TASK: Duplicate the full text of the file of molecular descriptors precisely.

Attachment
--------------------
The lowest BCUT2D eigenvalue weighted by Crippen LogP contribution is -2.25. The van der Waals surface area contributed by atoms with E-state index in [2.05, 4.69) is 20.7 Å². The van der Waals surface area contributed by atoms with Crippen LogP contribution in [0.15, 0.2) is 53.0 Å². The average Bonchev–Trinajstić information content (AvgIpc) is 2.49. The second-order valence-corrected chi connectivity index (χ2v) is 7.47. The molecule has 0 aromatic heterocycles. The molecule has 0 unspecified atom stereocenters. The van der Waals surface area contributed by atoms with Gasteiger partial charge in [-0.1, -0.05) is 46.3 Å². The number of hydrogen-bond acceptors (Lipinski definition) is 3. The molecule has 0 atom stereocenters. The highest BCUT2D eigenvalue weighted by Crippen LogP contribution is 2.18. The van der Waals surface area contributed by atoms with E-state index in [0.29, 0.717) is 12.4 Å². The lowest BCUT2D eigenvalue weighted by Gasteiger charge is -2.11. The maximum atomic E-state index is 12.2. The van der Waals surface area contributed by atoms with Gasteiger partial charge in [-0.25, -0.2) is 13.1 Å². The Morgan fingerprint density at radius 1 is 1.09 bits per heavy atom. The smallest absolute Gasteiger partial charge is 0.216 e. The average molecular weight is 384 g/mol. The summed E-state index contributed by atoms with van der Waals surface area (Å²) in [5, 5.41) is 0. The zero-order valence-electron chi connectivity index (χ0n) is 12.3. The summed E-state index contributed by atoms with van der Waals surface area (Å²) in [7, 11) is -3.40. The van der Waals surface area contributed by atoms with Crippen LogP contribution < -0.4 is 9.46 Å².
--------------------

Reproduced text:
The lowest BCUT2D eigenvalue weighted by Crippen LogP contribution is -2.25. The van der Waals surface area contributed by atoms with E-state index in [2.05, 4.69) is 20.7 Å². The van der Waals surface area contributed by atoms with Crippen LogP contribution in [0.15, 0.2) is 53.0 Å². The average Bonchev–Trinajstić information content (AvgIpc) is 2.49. The second-order valence-corrected chi connectivity index (χ2v) is 7.47. The molecule has 0 aromatic heterocycles. The molecule has 0 unspecified atom stereocenters. The van der Waals surface area contributed by atoms with Gasteiger partial charge in [-0.1, -0.05) is 46.3 Å². The number of hydrogen-bond acceptors (Lipinski definition) is 3. The molecule has 0 atom stereocenters. The highest BCUT2D eigenvalue weighted by Crippen LogP contribution is 2.18. The van der Waals surface area contributed by atoms with E-state index in [0.29, 0.717) is 12.4 Å². The lowest BCUT2D eigenvalue weighted by Gasteiger charge is -2.11. The maximum atomic E-state index is 12.2. The van der Waals surface area contributed by atoms with Gasteiger partial charge in [-0.25, -0.2) is 13.1 Å². The Morgan fingerprint density at radius 1 is 1.09 bits per heavy atom. The smallest absolute Gasteiger partial charge is 0.216 e. The average molecular weight is 384 g/mol. The summed E-state index contributed by atoms with van der Waals surface area (Å²) in [5, 5.41) is 0. The zero-order valence-electron chi connectivity index (χ0n) is 12.3. The summed E-state index contributed by atoms with van der Waals surface area (Å²) in [7, 11) is -3.40. The van der Waals surface area contributed by atoms with Crippen LogP contribution < -0.4 is 9.46 Å².